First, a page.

De Boer departs
After a measly four fixtures, the powers that be at Crystal Palace have seen fit to hand Frank de Boer his marching orders and call upon the services of managerial veteran, Roy Hodgson.
De Boer’s reign at Selhurst Park lasted all of 77 days of his 3 year contract. He was at the helm for four premier league defeats and didn’t see his side find the back of the net once. This, undoubtedly, is a poor start by any standards. Yet it seems something of a knee-jerk reaction to sack the Dutchman so early into his tenure. De Boer had repeatedly made it clear that his intention was to instill a new philosophy and style of play at the club.
It began as a step forward
Upon arrival de Boer stated his intention to get Palace “play[ing] dominant football and if we don’t have the ball then we want it back as quickly as possible.” Considering he was taking over from Sam Allardyce, to see de Boer’s visions of Palace in action would have marked one hell of a turnaround.
De Boer may have had his head in the clouds even as he qualified the previous statement with this: “I want to play offensive football but also not be naive because Crystal Palace struggled last year so we know what our place is.” However, that may be a harsh judgment. Perhaps what can then gleaned from this—discarding the notion that the only manager in history to lead a team to four consecutive Eredivisie titles doesn’t have a clue about football management—is that change, be it evolutionary or revolutionary, takes time. The road may not always run smooth in that regard.
Crystal Palace must certainly know what their place is now. They are rock bottom of the league, embarrassed, and with a new manager whose football philosophy can at best be described as a futile attempt to bore his opposition into submission (didn’t work against Iceland did it?).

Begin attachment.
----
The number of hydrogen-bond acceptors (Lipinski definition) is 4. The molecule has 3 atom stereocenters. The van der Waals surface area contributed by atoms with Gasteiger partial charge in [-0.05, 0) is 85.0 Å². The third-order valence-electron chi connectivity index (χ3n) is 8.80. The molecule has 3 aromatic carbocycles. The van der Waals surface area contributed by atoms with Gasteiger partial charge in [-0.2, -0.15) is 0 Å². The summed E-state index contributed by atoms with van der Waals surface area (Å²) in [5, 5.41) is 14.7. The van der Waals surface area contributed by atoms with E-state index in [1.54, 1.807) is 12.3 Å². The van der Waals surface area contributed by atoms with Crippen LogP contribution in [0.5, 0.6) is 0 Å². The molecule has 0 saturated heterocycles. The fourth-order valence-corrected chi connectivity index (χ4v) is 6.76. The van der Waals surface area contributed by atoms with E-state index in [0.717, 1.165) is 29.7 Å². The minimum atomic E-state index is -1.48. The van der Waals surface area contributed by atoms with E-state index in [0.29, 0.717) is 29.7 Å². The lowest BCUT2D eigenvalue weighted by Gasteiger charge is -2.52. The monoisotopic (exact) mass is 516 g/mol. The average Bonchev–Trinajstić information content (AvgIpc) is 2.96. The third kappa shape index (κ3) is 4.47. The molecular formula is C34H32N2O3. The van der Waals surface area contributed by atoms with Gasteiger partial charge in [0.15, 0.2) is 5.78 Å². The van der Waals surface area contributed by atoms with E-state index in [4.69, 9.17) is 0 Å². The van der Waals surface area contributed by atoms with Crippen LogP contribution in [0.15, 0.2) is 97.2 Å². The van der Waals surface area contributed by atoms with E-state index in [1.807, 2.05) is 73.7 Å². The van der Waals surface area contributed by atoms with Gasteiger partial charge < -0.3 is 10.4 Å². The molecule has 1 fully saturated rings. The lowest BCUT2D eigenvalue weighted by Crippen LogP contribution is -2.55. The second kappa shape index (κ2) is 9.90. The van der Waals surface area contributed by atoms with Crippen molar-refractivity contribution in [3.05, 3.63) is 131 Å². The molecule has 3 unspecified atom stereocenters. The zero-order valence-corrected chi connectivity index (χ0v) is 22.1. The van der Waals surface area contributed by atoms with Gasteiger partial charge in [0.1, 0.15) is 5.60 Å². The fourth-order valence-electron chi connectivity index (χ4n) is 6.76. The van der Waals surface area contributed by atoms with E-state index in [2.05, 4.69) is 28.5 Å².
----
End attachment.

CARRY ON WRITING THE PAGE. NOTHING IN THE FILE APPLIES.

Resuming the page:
Taking two steps backward
At this point, it seems pertinent to ask what Palace chairman, Steve Parish, has been thinking. Why hand de Boer such a long contract to then throw in the towel after stumbling at the first hurdle? Even if Parish felt so quickly that de Boer was not in fact the man for the job, was his confidence in the prospect of a transformation of Crystal Palace’s playing style and footballing identity so weak that, instead of seeking a new manager who would represent a continuation of this ideal, he has had to revert to the likes of Hodgson (really a continuation of the Allardyce era) so quickly. It would appear that that is, in fact, the case. Thus it begs the question, why hire de Boer in the first place? And on such a long deal at that.
Much about this entire situation is unclear, and even more depressingly, neither is it unfamiliar. How many managerial reigns have we seen cut so savagely short as to render them utterly meaningless? What is clear however is that Palace could do with steadying the ship with a firm hand on the tiller. Perhaps that is what Hodgson represents, albeit in as uninspiring a fashion as possible. What Palace also need though is someone to get the Selhurst Park faithful singing and excited to watch their team play. Roy Hodgson certainly does not represent that. I believe Palace fans have every right to feel underwhelmed and fearful of another dirge of a season floating down around the poop chute of the Premier League.